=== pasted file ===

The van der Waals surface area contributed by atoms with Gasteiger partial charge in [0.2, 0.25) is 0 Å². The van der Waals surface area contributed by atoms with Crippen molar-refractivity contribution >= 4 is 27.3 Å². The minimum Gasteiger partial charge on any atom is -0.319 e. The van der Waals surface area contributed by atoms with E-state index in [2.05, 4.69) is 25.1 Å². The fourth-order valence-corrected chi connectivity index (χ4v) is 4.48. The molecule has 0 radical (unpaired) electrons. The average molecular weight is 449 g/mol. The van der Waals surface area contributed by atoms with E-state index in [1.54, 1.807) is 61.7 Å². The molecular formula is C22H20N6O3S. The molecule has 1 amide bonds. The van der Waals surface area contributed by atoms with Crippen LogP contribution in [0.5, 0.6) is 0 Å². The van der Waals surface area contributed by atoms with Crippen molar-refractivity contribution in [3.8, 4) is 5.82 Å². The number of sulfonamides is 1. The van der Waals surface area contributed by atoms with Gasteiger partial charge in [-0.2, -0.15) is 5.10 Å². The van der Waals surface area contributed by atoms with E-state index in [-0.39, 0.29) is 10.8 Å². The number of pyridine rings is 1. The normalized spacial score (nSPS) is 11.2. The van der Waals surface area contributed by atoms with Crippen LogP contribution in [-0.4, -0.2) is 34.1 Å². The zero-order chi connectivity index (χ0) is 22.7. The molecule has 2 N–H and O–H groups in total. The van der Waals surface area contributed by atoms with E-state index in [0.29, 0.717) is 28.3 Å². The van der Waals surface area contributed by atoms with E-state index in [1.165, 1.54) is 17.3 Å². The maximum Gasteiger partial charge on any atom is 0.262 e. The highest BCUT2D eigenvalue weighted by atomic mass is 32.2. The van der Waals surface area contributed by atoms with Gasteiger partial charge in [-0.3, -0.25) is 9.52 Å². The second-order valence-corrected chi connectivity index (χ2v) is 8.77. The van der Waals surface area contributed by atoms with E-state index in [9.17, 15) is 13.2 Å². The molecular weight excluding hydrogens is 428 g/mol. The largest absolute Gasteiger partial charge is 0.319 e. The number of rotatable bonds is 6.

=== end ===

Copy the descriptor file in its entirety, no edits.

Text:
The van der Waals surface area contributed by atoms with Gasteiger partial charge in [0.2, 0.25) is 0 Å². The van der Waals surface area contributed by atoms with Crippen molar-refractivity contribution >= 4 is 27.3 Å². The minimum Gasteiger partial charge on any atom is -0.319 e. The van der Waals surface area contributed by atoms with E-state index in [2.05, 4.69) is 25.1 Å². The fourth-order valence-corrected chi connectivity index (χ4v) is 4.48. The molecule has 0 radical (unpaired) electrons. The average molecular weight is 449 g/mol. The van der Waals surface area contributed by atoms with E-state index in [1.54, 1.807) is 61.7 Å². The molecular formula is C22H20N6O3S. The molecule has 1 amide bonds. The van der Waals surface area contributed by atoms with Crippen LogP contribution in [0.5, 0.6) is 0 Å². The van der Waals surface area contributed by atoms with Crippen molar-refractivity contribution in [3.8, 4) is 5.82 Å². The number of sulfonamides is 1. The van der Waals surface area contributed by atoms with Gasteiger partial charge in [-0.2, -0.15) is 5.10 Å². The van der Waals surface area contributed by atoms with E-state index in [-0.39, 0.29) is 10.8 Å². The number of pyridine rings is 1. The normalized spacial score (nSPS) is 11.2. The van der Waals surface area contributed by atoms with Crippen LogP contribution in [-0.4, -0.2) is 34.1 Å². The zero-order chi connectivity index (χ0) is 22.7. The molecule has 2 N–H and O–H groups in total. The van der Waals surface area contributed by atoms with E-state index in [0.29, 0.717) is 28.3 Å². The van der Waals surface area contributed by atoms with E-state index in [1.165, 1.54) is 17.3 Å². The maximum Gasteiger partial charge on any atom is 0.262 e. The highest BCUT2D eigenvalue weighted by atomic mass is 32.2. The van der Waals surface area contributed by atoms with Gasteiger partial charge in [-0.3, -0.25) is 9.52 Å². The second-order valence-corrected chi connectivity index (χ2v) is 8.77. The van der Waals surface area contributed by atoms with E-state index in [9.17, 15) is 13.2 Å². The molecular weight excluding hydrogens is 428 g/mol. The largest absolute Gasteiger partial charge is 0.319 e. The number of rotatable bonds is 6.